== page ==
Note: Public law 21-133 was amended on July 7, 2021. The article below incorporates these changes and replaces our previous article on this subject.
With the proliferation of new digital platforms and growing consumer demand, Connecticut suppliers could at the very least take a crash course in the contours of the new. telehealth law signed by Governor Ned Lamont on May 10, 2021, Public Act 21-9 (the “Act”), as since amended by Public law 21-133, Articles 3 and 4. The law was passed as a temporary law in effect until June 30, 2023 and codifies aspects of telehealth-related executive decrees issued by the governor during the COVID-19 pandemic. The amended law includes new Medicaid coverage and reimbursement requirements that do not expire in 2023, meaning they will still apply after that date.
What do providers need to know about the new law?
Here are some highlights:
1. Who is a telehealth provider under the new law?
The term “telehealth provider” as used in the law encompasses a wide range of healthcare professionals, from physicians to art / music therapists who are (1) network providers or (2) registered providers in the program. Connecticut medical assistance (that is, Medicaid and CHIP) and, in certain circumstances, may include licensed providers out of state.
The covered suppliers are identified in section 1 (a) (13), section 3 (a) (7), section 4 (a) (7) and section 5 (a) (4) of the Act.
2. What does it mean to be “in a network”?
An analysis of the law prepared by the Office of Legislative Research (“OLR”), as well as the wording of previous executive decrees that the law replaces, explicitly require that a telehealth provider be part of a network for fully funded plans. insured. (Providers looking to provide telehealth services to beneficiaries of self-insured plans should consult the terms of their provider contracts for guidance on telehealth service requirements.)
3. Does the new law still allow “audio only” telehealth?
Yes, Section 1 telehealth providers covered by the new law can continue to provide audio-only services. OLR analysis of the law indicates that for CMAP purposes, audio-only services only apply to “established CMAP patients”. No such restriction appears in the Act.
4. What about the HIPAA requirements? Has the law changed them?
The provision of telehealth services and health records maintained and disclosed as part of the telehealth interaction must comply with HIPAA. The law specifically permits telehealth providers to use additional information and communication technologies that comply with HIPAA and in accordance with any HIPAA guidelines, amendments or revisions relating to remote communications in telehealth, in accordance with the guidelines of the United States Department of Health and Civil Rights Office.
5. Where should I be when providing telehealth services?
Telehealth providers covered by the Act can provide covered telehealth services from any location.
6. What should I tell patients about the telehealth services offered?
The law states that at the time of their first telehealth interaction, providers must inform the patient of the treatment methods and limitations of treatment using telehealth and the time limits of public law. The wording of the law seems to require that this information be provided to the patient during the first telehealth visit that takes place after the date of entry into force of the law on May 10, 2021, even if the supplier transmitted the information before.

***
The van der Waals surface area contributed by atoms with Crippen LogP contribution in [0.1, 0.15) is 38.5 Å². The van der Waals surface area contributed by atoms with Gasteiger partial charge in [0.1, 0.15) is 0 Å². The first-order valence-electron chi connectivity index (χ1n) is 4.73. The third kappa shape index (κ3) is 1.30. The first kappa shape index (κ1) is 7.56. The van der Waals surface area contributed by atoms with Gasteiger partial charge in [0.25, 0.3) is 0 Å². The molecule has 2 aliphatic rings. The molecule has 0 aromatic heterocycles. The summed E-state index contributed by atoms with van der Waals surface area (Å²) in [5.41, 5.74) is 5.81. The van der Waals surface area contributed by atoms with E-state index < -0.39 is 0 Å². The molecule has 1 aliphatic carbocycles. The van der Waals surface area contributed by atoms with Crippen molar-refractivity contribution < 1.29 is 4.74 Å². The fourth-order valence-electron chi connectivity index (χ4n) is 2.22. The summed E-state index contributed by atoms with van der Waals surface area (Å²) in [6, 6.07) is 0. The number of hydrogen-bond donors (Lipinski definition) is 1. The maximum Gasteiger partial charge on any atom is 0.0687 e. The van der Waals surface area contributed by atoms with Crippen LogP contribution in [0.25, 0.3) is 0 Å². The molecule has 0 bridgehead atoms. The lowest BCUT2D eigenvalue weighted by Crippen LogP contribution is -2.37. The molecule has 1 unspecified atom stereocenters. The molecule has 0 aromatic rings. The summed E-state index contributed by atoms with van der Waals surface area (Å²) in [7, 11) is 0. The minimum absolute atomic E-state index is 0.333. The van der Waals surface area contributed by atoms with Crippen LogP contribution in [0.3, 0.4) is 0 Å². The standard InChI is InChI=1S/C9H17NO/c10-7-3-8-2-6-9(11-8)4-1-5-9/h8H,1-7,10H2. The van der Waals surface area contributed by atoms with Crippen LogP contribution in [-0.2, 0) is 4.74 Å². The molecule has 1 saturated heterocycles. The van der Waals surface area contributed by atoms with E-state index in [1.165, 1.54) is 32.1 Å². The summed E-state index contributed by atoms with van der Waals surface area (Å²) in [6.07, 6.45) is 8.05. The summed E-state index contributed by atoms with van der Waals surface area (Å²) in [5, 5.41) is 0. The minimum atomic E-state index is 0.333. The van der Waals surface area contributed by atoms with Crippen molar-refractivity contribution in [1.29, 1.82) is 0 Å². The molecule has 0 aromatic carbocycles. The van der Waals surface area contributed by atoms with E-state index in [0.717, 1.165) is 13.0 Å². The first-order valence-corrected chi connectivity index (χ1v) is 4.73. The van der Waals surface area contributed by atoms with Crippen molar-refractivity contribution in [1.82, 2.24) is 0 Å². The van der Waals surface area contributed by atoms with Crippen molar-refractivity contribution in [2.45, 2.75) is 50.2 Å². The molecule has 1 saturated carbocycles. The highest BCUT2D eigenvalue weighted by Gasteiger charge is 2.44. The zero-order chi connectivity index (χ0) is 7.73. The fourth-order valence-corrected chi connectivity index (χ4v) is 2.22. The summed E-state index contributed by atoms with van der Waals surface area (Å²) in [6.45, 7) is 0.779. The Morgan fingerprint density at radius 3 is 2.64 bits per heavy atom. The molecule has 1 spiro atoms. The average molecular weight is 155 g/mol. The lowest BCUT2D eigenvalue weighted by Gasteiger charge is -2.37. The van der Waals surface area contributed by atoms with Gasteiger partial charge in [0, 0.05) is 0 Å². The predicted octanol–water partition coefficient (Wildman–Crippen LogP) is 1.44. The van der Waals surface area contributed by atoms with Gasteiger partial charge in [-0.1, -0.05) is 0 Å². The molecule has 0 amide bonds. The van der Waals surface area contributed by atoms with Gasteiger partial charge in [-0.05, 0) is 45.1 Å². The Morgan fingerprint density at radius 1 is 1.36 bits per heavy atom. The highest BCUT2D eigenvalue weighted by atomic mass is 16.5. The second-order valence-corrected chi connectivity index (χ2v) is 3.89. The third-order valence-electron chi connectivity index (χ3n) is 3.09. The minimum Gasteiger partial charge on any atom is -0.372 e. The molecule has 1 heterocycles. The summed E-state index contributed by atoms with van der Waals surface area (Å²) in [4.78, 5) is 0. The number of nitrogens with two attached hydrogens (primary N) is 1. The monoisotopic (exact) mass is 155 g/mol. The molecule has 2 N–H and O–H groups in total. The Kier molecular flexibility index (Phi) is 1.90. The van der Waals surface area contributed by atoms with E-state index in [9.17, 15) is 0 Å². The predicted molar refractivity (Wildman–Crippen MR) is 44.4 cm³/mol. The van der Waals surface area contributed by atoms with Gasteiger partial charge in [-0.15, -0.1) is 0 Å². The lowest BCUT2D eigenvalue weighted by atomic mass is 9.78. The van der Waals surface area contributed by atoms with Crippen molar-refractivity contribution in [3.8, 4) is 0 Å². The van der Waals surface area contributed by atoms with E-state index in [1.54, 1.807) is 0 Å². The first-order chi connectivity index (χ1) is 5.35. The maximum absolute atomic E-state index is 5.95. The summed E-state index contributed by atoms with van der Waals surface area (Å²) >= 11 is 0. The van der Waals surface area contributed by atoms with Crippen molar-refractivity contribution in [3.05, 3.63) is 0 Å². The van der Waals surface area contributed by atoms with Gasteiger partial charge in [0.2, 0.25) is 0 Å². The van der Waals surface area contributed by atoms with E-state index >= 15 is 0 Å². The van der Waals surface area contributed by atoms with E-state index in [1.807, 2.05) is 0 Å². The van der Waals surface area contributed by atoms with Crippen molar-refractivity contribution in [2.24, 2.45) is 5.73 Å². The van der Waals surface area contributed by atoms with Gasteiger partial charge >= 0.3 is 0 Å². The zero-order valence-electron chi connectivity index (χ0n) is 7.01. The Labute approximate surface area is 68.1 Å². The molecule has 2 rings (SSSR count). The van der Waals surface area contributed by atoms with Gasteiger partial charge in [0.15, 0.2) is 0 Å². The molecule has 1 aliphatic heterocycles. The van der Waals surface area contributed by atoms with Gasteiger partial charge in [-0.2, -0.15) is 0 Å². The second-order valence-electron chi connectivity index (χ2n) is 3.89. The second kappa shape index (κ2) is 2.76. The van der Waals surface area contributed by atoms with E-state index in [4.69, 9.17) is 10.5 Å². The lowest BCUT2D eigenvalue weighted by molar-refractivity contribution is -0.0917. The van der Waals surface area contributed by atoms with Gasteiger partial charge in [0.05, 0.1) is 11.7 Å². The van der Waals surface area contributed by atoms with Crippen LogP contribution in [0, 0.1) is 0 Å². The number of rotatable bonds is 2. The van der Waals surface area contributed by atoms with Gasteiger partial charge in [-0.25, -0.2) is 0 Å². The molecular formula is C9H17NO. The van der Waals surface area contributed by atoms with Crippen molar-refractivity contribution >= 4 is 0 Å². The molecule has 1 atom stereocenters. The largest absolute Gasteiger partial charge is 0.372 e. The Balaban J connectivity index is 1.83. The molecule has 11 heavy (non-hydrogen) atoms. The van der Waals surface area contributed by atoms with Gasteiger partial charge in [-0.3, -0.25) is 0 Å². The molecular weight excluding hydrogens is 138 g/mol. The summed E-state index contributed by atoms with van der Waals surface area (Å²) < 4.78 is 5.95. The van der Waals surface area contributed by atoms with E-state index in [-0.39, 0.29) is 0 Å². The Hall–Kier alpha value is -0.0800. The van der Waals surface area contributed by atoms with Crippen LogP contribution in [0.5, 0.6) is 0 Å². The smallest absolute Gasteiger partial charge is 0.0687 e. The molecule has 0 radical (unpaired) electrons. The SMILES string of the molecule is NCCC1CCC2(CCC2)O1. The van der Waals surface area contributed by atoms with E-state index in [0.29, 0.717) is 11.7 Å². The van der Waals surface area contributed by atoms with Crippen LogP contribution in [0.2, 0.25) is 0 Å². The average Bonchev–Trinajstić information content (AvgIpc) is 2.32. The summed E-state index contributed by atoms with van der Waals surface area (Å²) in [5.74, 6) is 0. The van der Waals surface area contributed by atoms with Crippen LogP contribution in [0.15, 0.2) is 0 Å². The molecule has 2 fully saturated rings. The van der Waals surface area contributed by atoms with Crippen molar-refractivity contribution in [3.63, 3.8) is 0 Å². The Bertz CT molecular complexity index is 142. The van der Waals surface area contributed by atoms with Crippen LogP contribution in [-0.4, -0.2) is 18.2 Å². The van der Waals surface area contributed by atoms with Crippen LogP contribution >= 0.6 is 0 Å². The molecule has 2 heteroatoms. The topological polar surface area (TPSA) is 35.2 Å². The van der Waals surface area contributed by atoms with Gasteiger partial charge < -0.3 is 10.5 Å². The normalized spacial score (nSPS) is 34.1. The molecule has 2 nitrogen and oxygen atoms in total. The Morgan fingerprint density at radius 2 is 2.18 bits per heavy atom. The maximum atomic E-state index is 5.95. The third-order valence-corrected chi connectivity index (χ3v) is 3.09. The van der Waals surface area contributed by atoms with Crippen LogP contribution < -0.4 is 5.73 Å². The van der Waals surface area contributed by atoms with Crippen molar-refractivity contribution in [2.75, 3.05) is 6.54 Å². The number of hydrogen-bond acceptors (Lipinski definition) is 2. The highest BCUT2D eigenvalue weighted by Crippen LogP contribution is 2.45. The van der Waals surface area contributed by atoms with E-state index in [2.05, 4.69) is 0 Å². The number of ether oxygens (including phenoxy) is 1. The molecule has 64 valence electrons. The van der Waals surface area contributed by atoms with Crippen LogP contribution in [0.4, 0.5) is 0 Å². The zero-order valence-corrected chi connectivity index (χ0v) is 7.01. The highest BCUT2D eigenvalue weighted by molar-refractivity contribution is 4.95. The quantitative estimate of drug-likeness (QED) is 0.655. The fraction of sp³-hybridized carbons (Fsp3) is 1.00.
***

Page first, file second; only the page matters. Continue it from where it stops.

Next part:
A telehealth provider must also obtain patient consent to provide telehealth and document the consent in the patient’s medical record. A telehealth provider should ask the patient if they consent to the provider’s disclosure of records regarding the telehealth interaction to the patient’s primary care provider.
In addition, a telehealth provider must provide the patient with their license number, if applicable, and contact information.
7. What does the law provide for reimbursement of telehealth services?
If the provider determines that the patient has coverage for telehealth services, providers are required to accept as full payment the amount that the patient’s coverage reimburses for those services plus any co-pay, co-payment, deductible, or other imposed disbursements. by the cover. If the patient does not have health coverage, the provider is limited to collecting the amount Medicare reimburses for these services.
Section 4 (c) of Public Law 21-133 now requires the Connecticut Commissioner’s Department of Social Services (DSS) to provide the same reimbursement for telehealth services covered by Medicaid and CHIP as if the services were provided in person . This requirement extends indefinitely after June 30, 2023.
Under section 4 (b) of PA 21-133, DSS will cover audio-only telehealth to the extent permitted by federal law (1) when clinically appropriate, as determined by the DSS Commissioner; (2) if it is not possible to provide comparable covered audiovisual telehealth services; and (3) when provided to individuals who are unable to use or access comparable and covered audiovisual telehealth services. This provision is not expected to end on June 30, 2023.
8. Anything else to know?
Yes a lot. The 20 pages of the new Connecticut law include specific provisions, among other things, covering the writing of prescriptions, the conduct of the review of the use of telehealth services by health insurers and similar entities, and a section allowing doctors and advanced practice nurses to issue written medical marijuana certifications. and providing follow-up care using telehealth.
Providers who use telehealth should consult their lawyers about all requirements of public law and other laws and regulations governing telehealth.